Liquidators and Receivers – are you sure of your personal liability for CGT on asset sales??

Readers

Recently a controversy has developed concerning whether insolvency practitioners selling CGT assets subject to mortgage security were required to remit CGT in priority to the secured creditor.  The controversy developed out of a reading of s254 of the Income Tax Assessment Act 1936 as it relates to trustees of incapacitated entities, including liquidators, VAs and receivers.

Late last year I co-authored a paper with Helen Symon SC concerning the liability of insolvency practitioners whilst in office to a range of taxes.  The paper concentrated on CGT, Income Tax and GST.   The main issues dealt with in the paper were whether sale of post CGT assets by an insolvency practitioner gave rise to an obligation to pay CGT on the sale in priority to a secured creditor (we formed the view this was probable), and the now recognised device of appointing an agent in possession to effect a post CGT asset sale, and the circumstances and period for which practitioners are required to file tax returns for the entities to which they are appointed.

A copy of the paper is available at this link – Taxation – Common Issues.

A decision handed down since the paper contains a similar analysis of s254 in obiter (non binding) comments of the Supreme Court of New South Wales.  The decision is Goldana Investments Pty Ltd (recs & mgrs apptd) v National Mutual Life Nominees Ltd & ors [2011] NSWSC 1134.  In that decision, an application was made by the debtor company to have receivers removed on the grounds that the secured debt had been paid after the sale of a shopping centre.  The receivers of Goldana successfully resisted the application to have them removed because their potential personal CGT liability arising because of s254 had not yet been resolved.   It was therefore appropriate to allow the receivers to stay in office and in control of surplus proceeds from the sale.   According to the judgment, the receivers are in the process of seeking a private ruling from the ATO on their personal liability.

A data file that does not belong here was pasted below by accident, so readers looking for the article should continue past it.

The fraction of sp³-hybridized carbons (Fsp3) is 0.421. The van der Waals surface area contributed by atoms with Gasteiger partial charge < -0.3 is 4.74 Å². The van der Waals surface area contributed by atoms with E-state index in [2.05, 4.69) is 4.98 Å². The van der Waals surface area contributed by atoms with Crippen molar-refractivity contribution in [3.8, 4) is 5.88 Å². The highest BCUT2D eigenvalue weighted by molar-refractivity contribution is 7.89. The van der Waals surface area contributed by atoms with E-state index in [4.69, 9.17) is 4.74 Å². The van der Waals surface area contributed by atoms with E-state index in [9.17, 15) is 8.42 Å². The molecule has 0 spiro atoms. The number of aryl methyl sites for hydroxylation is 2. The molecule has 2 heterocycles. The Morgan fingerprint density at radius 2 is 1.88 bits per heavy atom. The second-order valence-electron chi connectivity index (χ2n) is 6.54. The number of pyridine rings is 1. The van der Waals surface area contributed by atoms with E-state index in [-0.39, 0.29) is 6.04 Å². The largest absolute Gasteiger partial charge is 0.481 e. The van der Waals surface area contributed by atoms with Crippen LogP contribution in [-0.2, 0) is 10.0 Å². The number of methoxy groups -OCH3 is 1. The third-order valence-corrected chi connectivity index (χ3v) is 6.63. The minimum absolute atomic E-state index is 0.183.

Regards

Mark McKillop

Liability limited by a scheme approved under Professional Standards Legislation

(PS Welcome to this blog!)

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2 thoughts on “Liquidators and Receivers – are you sure of your personal liability for CGT on asset sales??

  1. Good morning Mark.

    My name is Leslie Zulu and i am a legal practitioner in the Republic of Zambia plying my trade as a partner in a law firm in Lusaka.

    I have a matter before the High Court where we act for the Debtor and we have brought an application before the court for the removal of the receiver manager who was appointed by the debenture holder over the business and assets of our client company.

    The argument in our case is also that the secured creditors’ debt has been fully paid hence the continuation of the receivership has become redundant.

    There is no specific provision in our Companies Act for the removal of the receiver manager upon full payment of the secured liability but we are arguing and relying on the inherent jurisdiction of the court.

    I feel the decision in Goldana Investments Pty. case would make a good persuasive authority in my case.

    I wonder whether you would be in a position to email me a copy of the judgment or direct me to a link where i could find the same.

    Best regards,

    Leslie

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